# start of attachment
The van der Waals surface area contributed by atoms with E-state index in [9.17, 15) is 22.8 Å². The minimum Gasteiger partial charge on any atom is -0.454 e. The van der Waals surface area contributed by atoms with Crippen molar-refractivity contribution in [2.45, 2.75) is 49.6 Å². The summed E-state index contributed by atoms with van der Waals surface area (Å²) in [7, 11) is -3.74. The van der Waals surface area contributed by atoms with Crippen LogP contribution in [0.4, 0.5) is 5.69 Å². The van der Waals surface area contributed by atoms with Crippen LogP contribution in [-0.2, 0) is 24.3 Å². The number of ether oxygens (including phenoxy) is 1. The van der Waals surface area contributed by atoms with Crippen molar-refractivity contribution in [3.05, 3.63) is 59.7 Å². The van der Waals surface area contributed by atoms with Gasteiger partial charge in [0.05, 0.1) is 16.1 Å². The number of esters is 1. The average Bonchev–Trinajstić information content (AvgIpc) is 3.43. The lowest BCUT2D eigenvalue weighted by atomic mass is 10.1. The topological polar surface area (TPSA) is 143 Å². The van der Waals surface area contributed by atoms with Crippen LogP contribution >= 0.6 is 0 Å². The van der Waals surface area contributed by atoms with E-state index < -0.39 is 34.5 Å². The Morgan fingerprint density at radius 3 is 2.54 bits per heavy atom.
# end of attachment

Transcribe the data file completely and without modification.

The van der Waals surface area contributed by atoms with E-state index in [9.17, 15) is 22.8 Å². The minimum Gasteiger partial charge on any atom is -0.454 e. The van der Waals surface area contributed by atoms with Crippen molar-refractivity contribution in [2.45, 2.75) is 49.6 Å². The summed E-state index contributed by atoms with van der Waals surface area (Å²) in [7, 11) is -3.74. The van der Waals surface area contributed by atoms with Crippen LogP contribution in [0.4, 0.5) is 5.69 Å². The van der Waals surface area contributed by atoms with Crippen LogP contribution in [-0.2, 0) is 24.3 Å². The number of ether oxygens (including phenoxy) is 1. The van der Waals surface area contributed by atoms with Crippen molar-refractivity contribution in [3.05, 3.63) is 59.7 Å². The van der Waals surface area contributed by atoms with Gasteiger partial charge in [0.05, 0.1) is 16.1 Å². The number of esters is 1. The average Bonchev–Trinajstić information content (AvgIpc) is 3.43. The lowest BCUT2D eigenvalue weighted by atomic mass is 10.1. The topological polar surface area (TPSA) is 143 Å². The van der Waals surface area contributed by atoms with Crippen LogP contribution >= 0.6 is 0 Å². The van der Waals surface area contributed by atoms with E-state index < -0.39 is 34.5 Å². The Morgan fingerprint density at radius 3 is 2.54 bits per heavy atom.